Saturday, January 31, 2009

Disaster Profits

The record breaking profits of oil companies are continuing in the worst of times. Having created a system that relies on their product partly by undermining competition from mass transportation projects like D.C.'s trolley system, the oil companies have a stranglehold on the U.S. The worst aspect of the situation was experienced all to recently as prices soared to $4 a gallon, and many workers had to go into debt to make the adjustment in their budgets.

While the real estate bubble that burst made a huge mess financially for many, a large proportion of the working population had already become strapped, and many indebted, by jacked-up oil prices that also bled into grocery prices and prices of everything that had to be transported. Trucking companies and truckers were particularly stressed by the huge hikes in the gas essential to their operation.

The maligned American consumer went into debt to keep from going hungry and giving up a job, for the most part. All the grief the consumer is getting now for feckless behavior was greatly forced on him/her by oil prices.

Now it's hard to celebrate when one of the few industries that has kept profits in its operation has more profit to report.

Despite collapsing oil prices in recent months, Exxon Mobil, the world’s largest publicly traded oil company, still managed to set a record for last year as the most profitable American corporation ever.

Exxon earned $45.2 billion in 2008, beating the record it set in 2007 for most profitable corporation, at $40.6 billion. That came despite a fourth quarter in which income fell 33 percent, owing to the steepest drop ever in oil prices, as the economy went into a tailspin.

After riding a tide of swelling earnings in recent years, the once high-flying oil sector is scrambling to adjust to a sharp downturn. Oil consumption is falling in all major developed nations as economies shrink and consumers cut back on spending.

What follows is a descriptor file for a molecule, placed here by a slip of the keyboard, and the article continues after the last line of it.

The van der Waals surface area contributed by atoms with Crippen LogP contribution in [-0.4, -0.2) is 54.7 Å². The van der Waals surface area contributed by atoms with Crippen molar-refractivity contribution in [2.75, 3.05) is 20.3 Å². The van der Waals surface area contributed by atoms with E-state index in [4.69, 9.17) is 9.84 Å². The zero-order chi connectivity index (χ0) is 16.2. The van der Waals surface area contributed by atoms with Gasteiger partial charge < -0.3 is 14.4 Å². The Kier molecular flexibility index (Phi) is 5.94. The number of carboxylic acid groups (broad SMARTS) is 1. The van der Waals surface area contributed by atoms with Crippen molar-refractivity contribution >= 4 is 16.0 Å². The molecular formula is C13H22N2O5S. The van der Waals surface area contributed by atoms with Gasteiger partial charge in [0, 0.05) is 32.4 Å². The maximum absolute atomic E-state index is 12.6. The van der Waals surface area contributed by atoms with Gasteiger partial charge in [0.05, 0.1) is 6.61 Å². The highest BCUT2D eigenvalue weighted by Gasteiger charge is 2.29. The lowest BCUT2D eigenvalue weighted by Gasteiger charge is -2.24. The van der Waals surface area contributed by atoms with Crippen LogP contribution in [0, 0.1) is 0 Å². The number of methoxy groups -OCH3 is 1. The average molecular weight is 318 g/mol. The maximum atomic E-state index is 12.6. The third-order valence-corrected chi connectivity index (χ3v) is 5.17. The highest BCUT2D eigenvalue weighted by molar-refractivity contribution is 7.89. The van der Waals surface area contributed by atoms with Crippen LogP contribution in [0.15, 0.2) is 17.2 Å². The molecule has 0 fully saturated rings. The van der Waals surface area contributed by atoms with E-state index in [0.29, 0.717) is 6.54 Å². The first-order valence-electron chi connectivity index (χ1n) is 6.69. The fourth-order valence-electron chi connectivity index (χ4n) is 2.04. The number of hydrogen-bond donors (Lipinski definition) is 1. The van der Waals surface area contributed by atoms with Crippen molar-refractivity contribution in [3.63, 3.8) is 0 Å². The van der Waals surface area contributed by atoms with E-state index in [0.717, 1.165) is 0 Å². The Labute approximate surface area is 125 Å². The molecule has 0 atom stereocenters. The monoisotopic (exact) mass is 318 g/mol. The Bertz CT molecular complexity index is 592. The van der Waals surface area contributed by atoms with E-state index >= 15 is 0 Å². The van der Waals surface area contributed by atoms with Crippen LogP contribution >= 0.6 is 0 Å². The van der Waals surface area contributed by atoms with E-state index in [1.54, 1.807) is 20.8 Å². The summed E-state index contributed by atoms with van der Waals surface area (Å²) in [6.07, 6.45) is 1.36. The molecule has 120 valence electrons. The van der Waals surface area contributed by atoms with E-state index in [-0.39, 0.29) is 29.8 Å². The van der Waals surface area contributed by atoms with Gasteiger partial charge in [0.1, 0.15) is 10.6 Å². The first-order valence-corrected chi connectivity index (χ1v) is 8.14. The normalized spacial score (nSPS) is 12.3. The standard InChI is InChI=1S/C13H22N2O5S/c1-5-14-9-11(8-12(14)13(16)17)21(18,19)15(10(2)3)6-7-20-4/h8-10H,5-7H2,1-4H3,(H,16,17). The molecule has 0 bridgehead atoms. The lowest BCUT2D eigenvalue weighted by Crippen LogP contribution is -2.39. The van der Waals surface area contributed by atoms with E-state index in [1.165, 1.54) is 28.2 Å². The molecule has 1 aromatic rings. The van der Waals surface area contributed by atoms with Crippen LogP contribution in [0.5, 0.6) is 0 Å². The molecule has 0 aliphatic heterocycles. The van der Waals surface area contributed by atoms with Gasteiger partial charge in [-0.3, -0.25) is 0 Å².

As a result, oil prices have dropped more than 70 percent since peaking above $145 a barrel in July. On Friday, they traded at about $42 a barrel.

Because of its close attention to cost reduction and efficiency, Exxon is weathering the drop in oil prices better than most rivals. As most companies trim spending and scale back some operations, Exxon signaled it would stick with its strategy.

More than any other oil company, managers at Exxon emphasize a strict attention to containing costs, and are disciplined about their investments. As a result, the company manages to extract more dollars than its rivals out of each barrel that it pumps or refines.

The method has served the company well when times were good, and is likely to provide some shelter in a long downturn, analysts said.

The company has more than $30 billion in cash that could provide it with a strategic war chest to make acquisitions, according to analysts. Many have forecast a wave of buyouts in the sector as companies struggle to finance their projects or even to survive.
On Friday, the company signaled that its share buyback program, which totaled $8 billion in the fourth quarter, would be trimmed slightly to $7 billion in the first quarter of 2009.

Exxon pumped about 2.47 million barrels of oil a day in the fourth quarter and produced 9.8 billion cubic feet of natural gas a day. Over all, oil and gas production decreased 3 percent in the fourth quarter, compared with the year-earlier period. (In some countries, Exxon is entitled to fewer barrels of oil when prices rise.)

The company started eight major projects last year, including Thunder Horse, a huge offshore platform in the Gulf of Mexico.

Why would anyone expect that the huge tax breaks the oil companies have been handed by a congress dominated by right wingers go unmentioned in the company's announcement? The use of public lands without paying taxpayers for leases also just didn't make the cut.

It is past time for the U.S. to end the obscene profits of oil companies that give nothing back to the consumer. Solar and wind energy, clean in so many ways, will be part of a welcome solution to the problems the oil companies have created.

Pollution has damaged the world in several ways, air, land and water pollution are symbolic of the Eat the Poor practices that oil companies find desirable. Humankind will be much better off when the reign of Big Oil is over.

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